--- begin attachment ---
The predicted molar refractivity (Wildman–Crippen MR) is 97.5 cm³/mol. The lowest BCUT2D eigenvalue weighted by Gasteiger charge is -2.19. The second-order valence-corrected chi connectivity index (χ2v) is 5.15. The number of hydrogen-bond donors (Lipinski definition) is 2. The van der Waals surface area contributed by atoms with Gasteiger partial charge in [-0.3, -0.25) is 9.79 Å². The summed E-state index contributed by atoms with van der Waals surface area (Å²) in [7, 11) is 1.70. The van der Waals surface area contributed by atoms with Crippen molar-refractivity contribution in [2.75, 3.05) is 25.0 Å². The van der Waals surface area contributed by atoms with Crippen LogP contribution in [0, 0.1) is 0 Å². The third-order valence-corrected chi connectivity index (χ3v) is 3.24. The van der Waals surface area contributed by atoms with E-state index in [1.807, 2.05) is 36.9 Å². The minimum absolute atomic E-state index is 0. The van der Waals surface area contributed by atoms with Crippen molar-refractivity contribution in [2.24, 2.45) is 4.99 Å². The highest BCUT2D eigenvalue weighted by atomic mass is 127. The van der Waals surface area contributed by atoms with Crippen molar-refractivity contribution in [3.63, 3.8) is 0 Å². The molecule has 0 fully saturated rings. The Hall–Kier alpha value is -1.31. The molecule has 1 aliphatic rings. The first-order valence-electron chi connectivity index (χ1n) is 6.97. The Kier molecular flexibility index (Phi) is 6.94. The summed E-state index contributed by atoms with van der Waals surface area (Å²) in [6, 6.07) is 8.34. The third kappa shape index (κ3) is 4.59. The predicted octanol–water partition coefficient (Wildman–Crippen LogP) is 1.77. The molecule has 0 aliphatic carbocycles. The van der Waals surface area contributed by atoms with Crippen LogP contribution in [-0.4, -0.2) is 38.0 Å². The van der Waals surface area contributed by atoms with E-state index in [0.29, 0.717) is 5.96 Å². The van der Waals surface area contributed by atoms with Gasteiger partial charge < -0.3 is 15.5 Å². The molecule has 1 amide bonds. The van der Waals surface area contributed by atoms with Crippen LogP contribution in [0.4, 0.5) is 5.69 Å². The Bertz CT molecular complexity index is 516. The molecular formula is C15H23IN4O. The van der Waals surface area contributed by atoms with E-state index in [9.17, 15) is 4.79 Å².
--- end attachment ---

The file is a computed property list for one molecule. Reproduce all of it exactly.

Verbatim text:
The predicted molar refractivity (Wildman–Crippen MR) is 97.5 cm³/mol. The lowest BCUT2D eigenvalue weighted by Gasteiger charge is -2.19. The second-order valence-corrected chi connectivity index (χ2v) is 5.15. The number of hydrogen-bond donors (Lipinski definition) is 2. The van der Waals surface area contributed by atoms with Gasteiger partial charge in [-0.3, -0.25) is 9.79 Å². The summed E-state index contributed by atoms with van der Waals surface area (Å²) in [7, 11) is 1.70. The van der Waals surface area contributed by atoms with Crippen molar-refractivity contribution in [2.75, 3.05) is 25.0 Å². The van der Waals surface area contributed by atoms with Crippen LogP contribution in [0, 0.1) is 0 Å². The third-order valence-corrected chi connectivity index (χ3v) is 3.24. The van der Waals surface area contributed by atoms with E-state index in [1.807, 2.05) is 36.9 Å². The minimum absolute atomic E-state index is 0. The van der Waals surface area contributed by atoms with Crippen molar-refractivity contribution in [2.24, 2.45) is 4.99 Å². The highest BCUT2D eigenvalue weighted by atomic mass is 127. The van der Waals surface area contributed by atoms with Crippen molar-refractivity contribution in [3.63, 3.8) is 0 Å². The molecule has 0 fully saturated rings. The Hall–Kier alpha value is -1.31. The molecule has 1 aliphatic rings. The first-order valence-electron chi connectivity index (χ1n) is 6.97. The Kier molecular flexibility index (Phi) is 6.94. The summed E-state index contributed by atoms with van der Waals surface area (Å²) in [6, 6.07) is 8.34. The third kappa shape index (κ3) is 4.59. The predicted octanol–water partition coefficient (Wildman–Crippen LogP) is 1.77. The molecule has 0 aliphatic carbocycles. The van der Waals surface area contributed by atoms with Crippen LogP contribution in [-0.4, -0.2) is 38.0 Å². The van der Waals surface area contributed by atoms with E-state index in [0.29, 0.717) is 5.96 Å². The van der Waals surface area contributed by atoms with Gasteiger partial charge < -0.3 is 15.5 Å². The molecule has 1 amide bonds. The van der Waals surface area contributed by atoms with Crippen LogP contribution in [0.4, 0.5) is 5.69 Å². The Bertz CT molecular complexity index is 516. The molecular formula is C15H23IN4O. The van der Waals surface area contributed by atoms with E-state index in [9.17, 15) is 4.79 Å².